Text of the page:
Friday, April 27, 2012

Progress vs. Familiarity

  So, I was standing in line at the post office, wondering what I'd write this blog about. I get my mail at a little neighborhood sub-station so the clerks know you by name. You find out who went on vacation and whose dog is missing. The window closes for lunch from one until two, tedious, but that's just the way it happens. At  the line has formed three people deep and we chat. Strangers talking about how fast the snow is melting, how warm it is. After the winter we've had, fifty degrees in flip-flops and tee shirts...but I digress.
 
Times change, the things we take for granted change. I wonder how long I'll have my little post office. I use
email and internet I have bill pay and online banking. I don't use the post office for much except birthday and sympathy cards. There are parts of my business that are still handled with stamps and envelopes, but I’m part of the 'problem' if you want to call it that. All too quickly the post office will be phased out of our lives, but what then? There is a huge hole there called the unknown.

How does that relate to writing? The huge hole in our writing world is called ebooks and how they will impact that world as we have known it. If an agent or editor doesn't  'do' email they are dismissed as old-school and hardly worth pursuing. The opinions fly fast and furious as to the demise of publishing and distribution of paper books. I recently heard someone call a paper book a 'tree killer'. Hummm, I love my keeper books but I'm learning to love my iPad as well.


I like browsing in a book store and I like my post office. I'm not looking forward to the changes I see coming. On the other hand, I like shopping online in my jammies and I look forward to driving those seven miles to the post office, because I love opening mail. The emotional ties of funny birthday cards and hand written notes telling of the sad inevitability of friends who've passed don’t translate well electronically. I like the feel of a book and the loopy hand writing in purple sparkly ink.

Times change. I don't know how it will all play out so as usual I take notes.  I paid close attention at the post office. Lady number one had a package to pick up from Amazon.
Man number two had two large boxes to mail. The clerk asked the usual questions, "Anything liquid, fragile or perishable?"
"No, it's carrots."
The clerk looked up from the scale,  "Carrots?"
"Yes, and some beets."
The clerk measured the box with a tape measure. "Three feet by two feet, that's a lot of carrots,"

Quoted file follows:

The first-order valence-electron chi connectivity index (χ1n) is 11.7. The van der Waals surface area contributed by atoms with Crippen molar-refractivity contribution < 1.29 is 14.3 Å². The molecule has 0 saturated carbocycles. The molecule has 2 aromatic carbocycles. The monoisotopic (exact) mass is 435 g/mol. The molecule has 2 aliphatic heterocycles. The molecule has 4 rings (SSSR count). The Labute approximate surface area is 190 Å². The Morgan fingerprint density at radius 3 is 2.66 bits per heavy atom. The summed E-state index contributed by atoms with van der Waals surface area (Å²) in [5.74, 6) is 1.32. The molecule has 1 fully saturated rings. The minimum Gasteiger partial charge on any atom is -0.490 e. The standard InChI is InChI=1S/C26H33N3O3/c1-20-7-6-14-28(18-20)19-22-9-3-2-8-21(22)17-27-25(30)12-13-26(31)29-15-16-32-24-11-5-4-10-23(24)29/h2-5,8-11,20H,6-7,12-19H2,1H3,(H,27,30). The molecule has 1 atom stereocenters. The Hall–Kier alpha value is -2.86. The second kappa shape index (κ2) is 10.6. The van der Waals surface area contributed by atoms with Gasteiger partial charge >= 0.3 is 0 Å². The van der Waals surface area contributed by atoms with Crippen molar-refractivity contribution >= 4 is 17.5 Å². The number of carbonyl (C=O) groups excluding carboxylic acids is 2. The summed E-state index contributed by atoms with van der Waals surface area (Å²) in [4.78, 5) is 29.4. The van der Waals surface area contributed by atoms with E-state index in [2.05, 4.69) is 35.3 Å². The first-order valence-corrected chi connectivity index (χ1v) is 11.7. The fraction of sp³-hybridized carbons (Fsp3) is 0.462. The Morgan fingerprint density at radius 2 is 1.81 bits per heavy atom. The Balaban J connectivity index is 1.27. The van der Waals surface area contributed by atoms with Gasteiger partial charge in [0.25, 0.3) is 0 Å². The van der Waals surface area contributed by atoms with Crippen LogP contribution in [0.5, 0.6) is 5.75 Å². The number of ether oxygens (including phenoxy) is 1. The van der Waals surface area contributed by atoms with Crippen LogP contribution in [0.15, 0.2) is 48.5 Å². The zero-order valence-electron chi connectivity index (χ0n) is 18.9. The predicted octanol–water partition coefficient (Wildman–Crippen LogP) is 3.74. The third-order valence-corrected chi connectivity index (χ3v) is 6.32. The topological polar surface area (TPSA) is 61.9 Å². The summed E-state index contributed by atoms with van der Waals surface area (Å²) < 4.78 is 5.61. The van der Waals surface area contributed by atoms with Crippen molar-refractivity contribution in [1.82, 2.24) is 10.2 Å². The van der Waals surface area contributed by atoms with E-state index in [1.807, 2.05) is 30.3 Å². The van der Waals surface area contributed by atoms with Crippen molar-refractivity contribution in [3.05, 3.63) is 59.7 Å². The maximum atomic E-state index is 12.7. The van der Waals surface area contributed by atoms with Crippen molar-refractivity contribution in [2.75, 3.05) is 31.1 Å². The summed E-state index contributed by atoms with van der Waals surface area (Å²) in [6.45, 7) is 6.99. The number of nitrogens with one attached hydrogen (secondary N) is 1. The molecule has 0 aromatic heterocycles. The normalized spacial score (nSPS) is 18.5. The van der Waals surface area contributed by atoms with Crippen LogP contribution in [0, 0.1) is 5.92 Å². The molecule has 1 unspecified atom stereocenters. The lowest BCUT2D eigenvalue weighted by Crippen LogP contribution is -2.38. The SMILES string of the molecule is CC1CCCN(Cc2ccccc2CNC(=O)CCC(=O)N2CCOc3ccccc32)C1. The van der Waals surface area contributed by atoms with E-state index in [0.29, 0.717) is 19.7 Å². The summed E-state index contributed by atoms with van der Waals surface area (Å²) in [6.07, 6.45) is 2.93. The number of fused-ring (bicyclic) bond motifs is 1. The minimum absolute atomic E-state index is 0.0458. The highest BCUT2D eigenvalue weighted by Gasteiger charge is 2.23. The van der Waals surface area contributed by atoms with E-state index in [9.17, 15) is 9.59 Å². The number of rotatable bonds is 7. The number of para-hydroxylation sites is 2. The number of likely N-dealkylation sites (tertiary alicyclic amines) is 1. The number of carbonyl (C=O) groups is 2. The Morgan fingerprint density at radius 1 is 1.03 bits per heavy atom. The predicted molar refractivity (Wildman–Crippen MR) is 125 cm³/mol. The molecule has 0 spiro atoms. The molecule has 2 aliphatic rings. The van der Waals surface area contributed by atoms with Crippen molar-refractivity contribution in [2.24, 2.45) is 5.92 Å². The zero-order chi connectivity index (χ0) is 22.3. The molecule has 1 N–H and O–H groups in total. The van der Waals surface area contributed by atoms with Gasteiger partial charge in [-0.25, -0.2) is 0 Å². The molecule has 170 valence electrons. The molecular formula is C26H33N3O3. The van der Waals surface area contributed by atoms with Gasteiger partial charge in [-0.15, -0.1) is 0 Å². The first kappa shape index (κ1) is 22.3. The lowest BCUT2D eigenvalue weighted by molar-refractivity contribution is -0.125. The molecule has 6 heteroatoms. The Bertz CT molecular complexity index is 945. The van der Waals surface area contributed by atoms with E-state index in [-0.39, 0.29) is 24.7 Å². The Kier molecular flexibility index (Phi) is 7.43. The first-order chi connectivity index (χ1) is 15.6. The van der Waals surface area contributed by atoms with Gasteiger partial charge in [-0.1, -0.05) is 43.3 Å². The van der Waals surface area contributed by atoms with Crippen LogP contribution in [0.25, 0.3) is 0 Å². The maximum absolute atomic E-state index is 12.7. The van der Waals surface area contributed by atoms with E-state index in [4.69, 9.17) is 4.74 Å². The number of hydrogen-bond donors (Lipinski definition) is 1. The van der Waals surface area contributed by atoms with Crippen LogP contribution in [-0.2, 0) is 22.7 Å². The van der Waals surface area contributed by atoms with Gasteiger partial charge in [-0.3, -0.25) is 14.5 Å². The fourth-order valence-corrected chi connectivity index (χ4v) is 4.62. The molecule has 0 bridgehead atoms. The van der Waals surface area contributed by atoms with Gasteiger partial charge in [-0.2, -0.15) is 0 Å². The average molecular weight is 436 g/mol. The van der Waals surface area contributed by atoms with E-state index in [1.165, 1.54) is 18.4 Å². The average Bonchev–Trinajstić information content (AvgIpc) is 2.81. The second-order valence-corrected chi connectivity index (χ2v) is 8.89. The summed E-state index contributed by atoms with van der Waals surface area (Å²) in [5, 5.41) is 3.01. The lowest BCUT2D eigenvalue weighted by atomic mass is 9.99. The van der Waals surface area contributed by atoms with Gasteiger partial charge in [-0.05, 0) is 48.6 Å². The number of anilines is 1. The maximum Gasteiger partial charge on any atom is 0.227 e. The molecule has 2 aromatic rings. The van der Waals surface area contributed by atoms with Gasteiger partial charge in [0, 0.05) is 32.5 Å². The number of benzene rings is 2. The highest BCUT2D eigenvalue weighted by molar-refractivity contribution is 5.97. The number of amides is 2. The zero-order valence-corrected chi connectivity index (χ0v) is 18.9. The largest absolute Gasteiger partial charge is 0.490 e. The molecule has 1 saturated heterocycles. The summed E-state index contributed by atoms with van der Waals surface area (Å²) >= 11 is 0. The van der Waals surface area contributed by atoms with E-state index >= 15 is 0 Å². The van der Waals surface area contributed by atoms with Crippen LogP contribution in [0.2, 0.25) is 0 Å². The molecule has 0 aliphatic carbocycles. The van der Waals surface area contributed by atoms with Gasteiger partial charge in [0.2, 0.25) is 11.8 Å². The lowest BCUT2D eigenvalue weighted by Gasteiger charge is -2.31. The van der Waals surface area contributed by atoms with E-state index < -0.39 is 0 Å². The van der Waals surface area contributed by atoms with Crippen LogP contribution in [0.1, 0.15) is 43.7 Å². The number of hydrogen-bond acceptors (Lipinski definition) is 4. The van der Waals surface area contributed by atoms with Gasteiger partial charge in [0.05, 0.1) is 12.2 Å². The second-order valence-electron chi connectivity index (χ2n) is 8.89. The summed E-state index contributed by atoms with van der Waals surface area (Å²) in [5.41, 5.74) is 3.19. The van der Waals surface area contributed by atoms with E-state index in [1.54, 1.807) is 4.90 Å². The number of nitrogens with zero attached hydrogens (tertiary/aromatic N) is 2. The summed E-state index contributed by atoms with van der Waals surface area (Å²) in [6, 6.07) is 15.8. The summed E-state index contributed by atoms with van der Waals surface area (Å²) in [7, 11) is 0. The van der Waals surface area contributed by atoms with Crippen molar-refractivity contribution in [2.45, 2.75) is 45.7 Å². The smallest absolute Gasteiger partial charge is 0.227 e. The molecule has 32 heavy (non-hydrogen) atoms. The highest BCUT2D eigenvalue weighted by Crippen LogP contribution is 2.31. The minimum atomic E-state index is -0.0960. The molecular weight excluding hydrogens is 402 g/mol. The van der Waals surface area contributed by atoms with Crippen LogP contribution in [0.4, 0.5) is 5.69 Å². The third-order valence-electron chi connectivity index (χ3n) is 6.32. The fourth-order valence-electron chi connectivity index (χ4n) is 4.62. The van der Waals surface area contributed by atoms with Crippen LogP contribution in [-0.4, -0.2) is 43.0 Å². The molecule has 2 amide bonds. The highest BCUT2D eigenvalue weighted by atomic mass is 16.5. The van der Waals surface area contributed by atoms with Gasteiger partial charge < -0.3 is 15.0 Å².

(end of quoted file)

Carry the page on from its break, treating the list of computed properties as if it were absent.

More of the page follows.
"Yeah, my wife’s sister is doing some kinda juice thing."
The clerk looked at the address again, "Oh, Nome." 
In Alaska, mailing forty pounds of carrots to Nome, or cement blocks to McCarthy is a common occurrence. Not so much in Dubuque.

I'm going to enjoy my post office until it's gone and I’m going to enjoy my paper books. 

Change. The post office has been around since the constitution was written and now it has to change. I wonder where ebooks will be in twenty years?

---DeNise Woods

4 comments:

Tam Linsey said...

Lovely, nostalgic piece of writing. I agree, the world is changing so fast, it's hard to keep up. The post office is being relegated to packages simply because email is so much faster for correspondence. (Plus it has spell check.)

LizbethSelvig said...

Hey DeNise,
Lovely post -- those of us "of an age" will probably never grow out of this nostalgia. I, too, have a small post office where the clerk knows me and we all chat. It's delightful to say the least.

I'm of the opinion that things like books and POs will morph but never thoroughly disappear. Our tiny post offices may slowly close, but the bigger ones will always be necessary for those carrots to Nome! And trees can be a renewable resource--we don't have to be "ungreen" to read books -- plus, we'll recycle more and more -- reading books is okay. And I just ran into someone in a chat room yesterday who writes for Harlequin but doesn't yet "do" e-readers, so we're exchanging paper books by mail!!

I believe things will even out eventually. After all, people can watch movies just fine on their TVs but a lot of folks still go to the movie theater too! Let's hope there's room for all the things we love--old and new!

Lynn Lovegreen said...

Great post, DeNise. I also love post offices, and hope they will continue in some form, just like books will continue in some form.

I worry that the young people will lose all these personal connections that we grew up with as they do more of their communication online. Then last night I was in a family gathering, where the young adults were leading the conversation ranging from movies to World War II weapons to politics, and it gave me hope for the future. Things will change, but we'll manage to keep some of the good stuff.

DeNise said...

Tam and Liz and Lynn--I'm reminded that to thank you by mail it would take at least three days for you to to know how much I appreciate your comments. not to mention the stamps and envelopes.